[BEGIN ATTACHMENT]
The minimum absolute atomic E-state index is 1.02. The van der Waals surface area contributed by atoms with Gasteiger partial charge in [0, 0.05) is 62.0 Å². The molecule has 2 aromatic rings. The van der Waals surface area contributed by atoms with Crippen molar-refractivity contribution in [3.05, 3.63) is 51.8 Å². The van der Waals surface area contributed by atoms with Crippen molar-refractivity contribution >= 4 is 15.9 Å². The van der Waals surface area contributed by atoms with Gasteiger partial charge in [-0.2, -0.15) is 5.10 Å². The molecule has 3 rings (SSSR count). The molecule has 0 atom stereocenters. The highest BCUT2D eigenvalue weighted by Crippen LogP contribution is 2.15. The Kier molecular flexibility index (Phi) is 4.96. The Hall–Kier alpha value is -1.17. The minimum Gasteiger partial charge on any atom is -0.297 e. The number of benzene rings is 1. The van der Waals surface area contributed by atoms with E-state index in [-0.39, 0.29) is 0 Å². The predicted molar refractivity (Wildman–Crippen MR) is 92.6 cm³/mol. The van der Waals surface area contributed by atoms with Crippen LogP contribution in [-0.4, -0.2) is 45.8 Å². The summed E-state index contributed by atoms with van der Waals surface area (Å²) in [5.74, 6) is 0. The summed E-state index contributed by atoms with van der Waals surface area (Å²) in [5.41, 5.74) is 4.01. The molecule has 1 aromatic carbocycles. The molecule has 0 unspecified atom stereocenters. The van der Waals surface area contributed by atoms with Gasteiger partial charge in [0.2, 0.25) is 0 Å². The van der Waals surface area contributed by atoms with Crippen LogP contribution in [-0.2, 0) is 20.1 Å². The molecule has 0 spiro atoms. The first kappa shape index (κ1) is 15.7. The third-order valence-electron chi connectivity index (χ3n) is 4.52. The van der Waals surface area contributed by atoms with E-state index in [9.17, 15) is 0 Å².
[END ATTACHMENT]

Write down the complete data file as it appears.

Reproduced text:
The minimum absolute atomic E-state index is 1.02. The van der Waals surface area contributed by atoms with Gasteiger partial charge in [0, 0.05) is 62.0 Å². The molecule has 2 aromatic rings. The van der Waals surface area contributed by atoms with Crippen molar-refractivity contribution in [3.05, 3.63) is 51.8 Å². The van der Waals surface area contributed by atoms with Crippen molar-refractivity contribution >= 4 is 15.9 Å². The van der Waals surface area contributed by atoms with Gasteiger partial charge in [-0.2, -0.15) is 5.10 Å². The molecule has 3 rings (SSSR count). The molecule has 0 atom stereocenters. The highest BCUT2D eigenvalue weighted by Crippen LogP contribution is 2.15. The Kier molecular flexibility index (Phi) is 4.96. The Hall–Kier alpha value is -1.17. The minimum Gasteiger partial charge on any atom is -0.297 e. The number of benzene rings is 1. The van der Waals surface area contributed by atoms with E-state index in [-0.39, 0.29) is 0 Å². The predicted molar refractivity (Wildman–Crippen MR) is 92.6 cm³/mol. The van der Waals surface area contributed by atoms with Crippen LogP contribution in [-0.4, -0.2) is 45.8 Å². The summed E-state index contributed by atoms with van der Waals surface area (Å²) in [5.74, 6) is 0. The summed E-state index contributed by atoms with van der Waals surface area (Å²) in [5.41, 5.74) is 4.01. The molecule has 1 aromatic carbocycles. The molecule has 0 unspecified atom stereocenters. The van der Waals surface area contributed by atoms with Gasteiger partial charge in [0.2, 0.25) is 0 Å². The van der Waals surface area contributed by atoms with Crippen LogP contribution in [-0.2, 0) is 20.1 Å². The molecule has 0 spiro atoms. The first kappa shape index (κ1) is 15.7. The third-order valence-electron chi connectivity index (χ3n) is 4.52. The van der Waals surface area contributed by atoms with E-state index in [9.17, 15) is 0 Å².